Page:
This year's celebration carries special significance for many Palestinians, coming after 12 months in which their status on the world stage has been significantly upgraded.
Just last month the United Nations granted them the status of non-member observer state, and earlier this year they won their first UNESCO World Heritage Site designation -- for Bethlehem's Church of the Nativity.
The designation also included part of a pilgrimage route in Bethlehem, along which the traditional Christmas procession headed by the Latin Patriarch Fuad Twal will march later Monday.
Thousands of tourists are expected to join Palestinian residents of the city -- Muslim and Christian alike -- in lining the route to welcome the procession, which includes dozens of musicians and scout troupes from across the West Bank.
The parade will culminate in Manger Square, in front of the Church of the Nativity, which is built over the site where Christians believe Mary gave birth to Jesus in a cattle shed.
Several hours later, Twal, the most senior Roman Catholic bishop in the Middle East, will deliver the traditional midnight mass to the faithful.
Scout troupes were already marching in the square to the rhythm of drums and bagpipes mid-morning, while hundreds of tourists looked on.
The mass is traditionally attended by top officials from the Palestinian Authority including president Mahmud Abbas and prime minister Salam Fayyad.
Last week, in his pre-Christmas press conference, Twal praised the UN decision to upgrade Palestinian status, calling it a "step towards peace and stability in the region."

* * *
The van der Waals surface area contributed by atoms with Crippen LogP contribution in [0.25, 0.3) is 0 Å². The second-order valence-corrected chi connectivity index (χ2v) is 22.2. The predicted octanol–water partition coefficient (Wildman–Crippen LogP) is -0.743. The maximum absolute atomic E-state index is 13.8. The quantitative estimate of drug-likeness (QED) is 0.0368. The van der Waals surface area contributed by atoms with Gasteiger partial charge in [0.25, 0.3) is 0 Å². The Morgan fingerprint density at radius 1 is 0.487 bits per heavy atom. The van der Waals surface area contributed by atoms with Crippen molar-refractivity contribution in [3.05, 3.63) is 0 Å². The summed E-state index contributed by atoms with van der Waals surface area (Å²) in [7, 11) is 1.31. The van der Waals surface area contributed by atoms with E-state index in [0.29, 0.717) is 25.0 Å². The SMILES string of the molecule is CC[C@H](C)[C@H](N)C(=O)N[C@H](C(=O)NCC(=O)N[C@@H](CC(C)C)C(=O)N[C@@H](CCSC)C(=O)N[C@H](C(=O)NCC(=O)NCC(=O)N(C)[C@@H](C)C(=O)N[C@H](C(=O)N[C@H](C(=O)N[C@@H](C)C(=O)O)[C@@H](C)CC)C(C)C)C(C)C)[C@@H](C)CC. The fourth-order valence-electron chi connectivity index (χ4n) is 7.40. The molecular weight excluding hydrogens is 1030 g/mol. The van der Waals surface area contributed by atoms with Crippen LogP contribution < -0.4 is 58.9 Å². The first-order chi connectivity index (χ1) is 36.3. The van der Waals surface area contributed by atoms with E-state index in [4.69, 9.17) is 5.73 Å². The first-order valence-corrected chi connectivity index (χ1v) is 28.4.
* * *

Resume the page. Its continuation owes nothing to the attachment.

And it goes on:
"Israel can now negotiate on equal state-to-state terms for the good of all," he told reporters, saying the Palestinian issue remained "the cause of all conflicts in the region," and urging US President Barack Obama to take "immediate action" to push the peace process forward.
In the weeks leading up to Christmas, the Palestinians have seen Israel move forward with settlement activity, including around Bethlehem.
Last week alone, Israel moved forward with plans for over 5,000 new settler homes, most of them in annexed east Jerusalem, and more than 2,500 of them in the Givat HaMatos neighbourhood at the entrance to Bethlehem.
The Palestinians say part of the new settlement activity is intended to punish them for the UN upgrade bid, which was fiercely opposed by Israel and Washington.
But Xavier Abu Eid, an advisor to the Palestine Liberation Organisation, said this year's celebration of Christmas would be particularly meaningful for Palestinians nonetheless.
"At Christmas, we celebrate the birth of the prince of hope and the prince of peace and the Palestinian people have been hoping for 64 years to achieve a just peace," he told AFP.
"After the UN vote we feel a step closer to this just peace we've been searching for," he added. "The UN vote is a turning point in our peaceful struggle for freedom and justice."